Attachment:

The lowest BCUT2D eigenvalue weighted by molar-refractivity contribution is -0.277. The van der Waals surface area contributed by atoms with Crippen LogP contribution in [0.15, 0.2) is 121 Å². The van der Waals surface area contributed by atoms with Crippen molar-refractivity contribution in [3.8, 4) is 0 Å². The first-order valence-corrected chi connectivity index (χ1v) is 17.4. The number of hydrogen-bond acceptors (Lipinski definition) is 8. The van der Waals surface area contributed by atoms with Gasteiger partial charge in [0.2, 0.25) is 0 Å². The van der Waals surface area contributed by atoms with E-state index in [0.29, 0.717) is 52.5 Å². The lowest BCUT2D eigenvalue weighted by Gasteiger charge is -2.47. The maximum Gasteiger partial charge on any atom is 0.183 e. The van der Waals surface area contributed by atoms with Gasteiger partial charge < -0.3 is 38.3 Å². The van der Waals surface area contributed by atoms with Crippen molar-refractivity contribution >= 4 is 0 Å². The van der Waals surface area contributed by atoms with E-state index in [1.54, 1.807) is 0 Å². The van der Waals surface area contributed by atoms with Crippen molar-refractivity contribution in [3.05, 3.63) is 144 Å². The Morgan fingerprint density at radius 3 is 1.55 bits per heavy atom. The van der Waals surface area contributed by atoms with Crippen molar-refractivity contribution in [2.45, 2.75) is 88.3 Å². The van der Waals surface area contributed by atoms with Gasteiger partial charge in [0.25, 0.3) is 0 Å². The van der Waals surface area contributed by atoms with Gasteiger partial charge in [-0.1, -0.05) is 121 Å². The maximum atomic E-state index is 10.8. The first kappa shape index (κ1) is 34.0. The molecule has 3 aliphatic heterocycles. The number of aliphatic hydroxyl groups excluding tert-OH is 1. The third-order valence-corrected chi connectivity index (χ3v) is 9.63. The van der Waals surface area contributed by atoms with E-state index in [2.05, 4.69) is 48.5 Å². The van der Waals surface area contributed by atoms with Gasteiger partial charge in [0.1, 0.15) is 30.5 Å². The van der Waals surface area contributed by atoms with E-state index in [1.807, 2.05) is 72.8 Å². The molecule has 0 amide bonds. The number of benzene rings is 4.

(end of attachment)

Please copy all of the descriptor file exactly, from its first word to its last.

The lowest BCUT2D eigenvalue weighted by molar-refractivity contribution is -0.277. The van der Waals surface area contributed by atoms with Crippen LogP contribution in [0.15, 0.2) is 121 Å². The van der Waals surface area contributed by atoms with Crippen molar-refractivity contribution in [3.8, 4) is 0 Å². The first-order valence-corrected chi connectivity index (χ1v) is 17.4. The number of hydrogen-bond acceptors (Lipinski definition) is 8. The van der Waals surface area contributed by atoms with Gasteiger partial charge in [0.2, 0.25) is 0 Å². The van der Waals surface area contributed by atoms with E-state index in [0.29, 0.717) is 52.5 Å². The lowest BCUT2D eigenvalue weighted by Gasteiger charge is -2.47. The maximum Gasteiger partial charge on any atom is 0.183 e. The van der Waals surface area contributed by atoms with Gasteiger partial charge < -0.3 is 38.3 Å². The van der Waals surface area contributed by atoms with Crippen molar-refractivity contribution >= 4 is 0 Å². The van der Waals surface area contributed by atoms with E-state index in [1.54, 1.807) is 0 Å². The van der Waals surface area contributed by atoms with Crippen molar-refractivity contribution in [3.05, 3.63) is 144 Å². The Morgan fingerprint density at radius 3 is 1.55 bits per heavy atom. The van der Waals surface area contributed by atoms with Crippen molar-refractivity contribution in [2.45, 2.75) is 88.3 Å². The van der Waals surface area contributed by atoms with Gasteiger partial charge in [0.25, 0.3) is 0 Å². The van der Waals surface area contributed by atoms with Gasteiger partial charge in [-0.1, -0.05) is 121 Å². The maximum atomic E-state index is 10.8. The first kappa shape index (κ1) is 34.0. The molecule has 3 aliphatic heterocycles. The number of aliphatic hydroxyl groups excluding tert-OH is 1. The third-order valence-corrected chi connectivity index (χ3v) is 9.63. The van der Waals surface area contributed by atoms with E-state index in [2.05, 4.69) is 48.5 Å². The van der Waals surface area contributed by atoms with Gasteiger partial charge in [0.1, 0.15) is 30.5 Å². The van der Waals surface area contributed by atoms with E-state index in [1.807, 2.05) is 72.8 Å². The molecule has 0 amide bonds. The number of benzene rings is 4.